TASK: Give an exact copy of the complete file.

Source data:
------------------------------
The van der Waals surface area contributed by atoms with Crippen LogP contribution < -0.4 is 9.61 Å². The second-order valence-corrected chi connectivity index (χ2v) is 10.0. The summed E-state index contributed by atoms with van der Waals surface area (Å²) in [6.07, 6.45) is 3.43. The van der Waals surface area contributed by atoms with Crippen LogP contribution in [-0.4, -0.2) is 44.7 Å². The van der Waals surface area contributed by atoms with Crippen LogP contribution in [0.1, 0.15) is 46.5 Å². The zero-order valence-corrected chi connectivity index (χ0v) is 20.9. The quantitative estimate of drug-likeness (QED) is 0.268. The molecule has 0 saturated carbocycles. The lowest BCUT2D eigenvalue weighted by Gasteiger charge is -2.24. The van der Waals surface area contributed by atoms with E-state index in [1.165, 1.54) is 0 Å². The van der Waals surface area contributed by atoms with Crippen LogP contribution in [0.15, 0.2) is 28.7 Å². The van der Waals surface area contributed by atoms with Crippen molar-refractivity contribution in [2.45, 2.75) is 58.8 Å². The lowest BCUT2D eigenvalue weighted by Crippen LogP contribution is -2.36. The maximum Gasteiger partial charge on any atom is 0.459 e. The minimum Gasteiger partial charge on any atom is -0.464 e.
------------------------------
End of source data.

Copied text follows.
The van der Waals surface area contributed by atoms with Crippen LogP contribution < -0.4 is 9.61 Å². The second-order valence-corrected chi connectivity index (χ2v) is 10.0. The summed E-state index contributed by atoms with van der Waals surface area (Å²) in [6.07, 6.45) is 3.43. The van der Waals surface area contributed by atoms with Crippen LogP contribution in [-0.4, -0.2) is 44.7 Å². The van der Waals surface area contributed by atoms with Crippen LogP contribution in [0.1, 0.15) is 46.5 Å². The zero-order valence-corrected chi connectivity index (χ0v) is 20.9. The quantitative estimate of drug-likeness (QED) is 0.268. The molecule has 0 saturated carbocycles. The lowest BCUT2D eigenvalue weighted by Gasteiger charge is -2.24. The van der Waals surface area contributed by atoms with E-state index in [1.165, 1.54) is 0 Å². The van der Waals surface area contributed by atoms with Crippen LogP contribution in [0.15, 0.2) is 28.7 Å². The van der Waals surface area contributed by atoms with Crippen molar-refractivity contribution in [2.45, 2.75) is 58.8 Å². The lowest BCUT2D eigenvalue weighted by Crippen LogP contribution is -2.36. The maximum Gasteiger partial charge on any atom is 0.459 e. The minimum Gasteiger partial charge on any atom is -0.464 e.